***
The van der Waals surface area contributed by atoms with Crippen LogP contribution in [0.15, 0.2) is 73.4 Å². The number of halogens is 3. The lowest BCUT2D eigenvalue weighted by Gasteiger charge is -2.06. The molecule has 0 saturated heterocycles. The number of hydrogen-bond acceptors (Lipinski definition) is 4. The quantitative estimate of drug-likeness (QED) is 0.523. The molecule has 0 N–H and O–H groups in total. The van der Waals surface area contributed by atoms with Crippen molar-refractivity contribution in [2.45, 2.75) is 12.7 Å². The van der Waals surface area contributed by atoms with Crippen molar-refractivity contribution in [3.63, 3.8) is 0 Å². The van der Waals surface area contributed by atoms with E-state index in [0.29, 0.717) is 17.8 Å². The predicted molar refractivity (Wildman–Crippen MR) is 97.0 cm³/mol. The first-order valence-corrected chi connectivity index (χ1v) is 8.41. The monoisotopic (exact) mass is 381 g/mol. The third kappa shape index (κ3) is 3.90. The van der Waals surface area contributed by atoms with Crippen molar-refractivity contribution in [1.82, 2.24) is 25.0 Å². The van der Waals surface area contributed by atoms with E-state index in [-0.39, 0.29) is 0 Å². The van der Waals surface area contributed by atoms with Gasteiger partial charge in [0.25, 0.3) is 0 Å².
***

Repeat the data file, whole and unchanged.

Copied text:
The van der Waals surface area contributed by atoms with Crippen LogP contribution in [0.15, 0.2) is 73.4 Å². The number of halogens is 3. The lowest BCUT2D eigenvalue weighted by Gasteiger charge is -2.06. The molecule has 0 saturated heterocycles. The number of hydrogen-bond acceptors (Lipinski definition) is 4. The quantitative estimate of drug-likeness (QED) is 0.523. The molecule has 0 N–H and O–H groups in total. The van der Waals surface area contributed by atoms with Crippen molar-refractivity contribution in [2.45, 2.75) is 12.7 Å². The van der Waals surface area contributed by atoms with Crippen molar-refractivity contribution in [3.63, 3.8) is 0 Å². The van der Waals surface area contributed by atoms with E-state index in [0.29, 0.717) is 17.8 Å². The predicted molar refractivity (Wildman–Crippen MR) is 97.0 cm³/mol. The first-order valence-corrected chi connectivity index (χ1v) is 8.41. The monoisotopic (exact) mass is 381 g/mol. The third kappa shape index (κ3) is 3.90. The van der Waals surface area contributed by atoms with Crippen molar-refractivity contribution in [1.82, 2.24) is 25.0 Å². The van der Waals surface area contributed by atoms with E-state index in [-0.39, 0.29) is 0 Å². The van der Waals surface area contributed by atoms with Gasteiger partial charge in [0.25, 0.3) is 0 Å².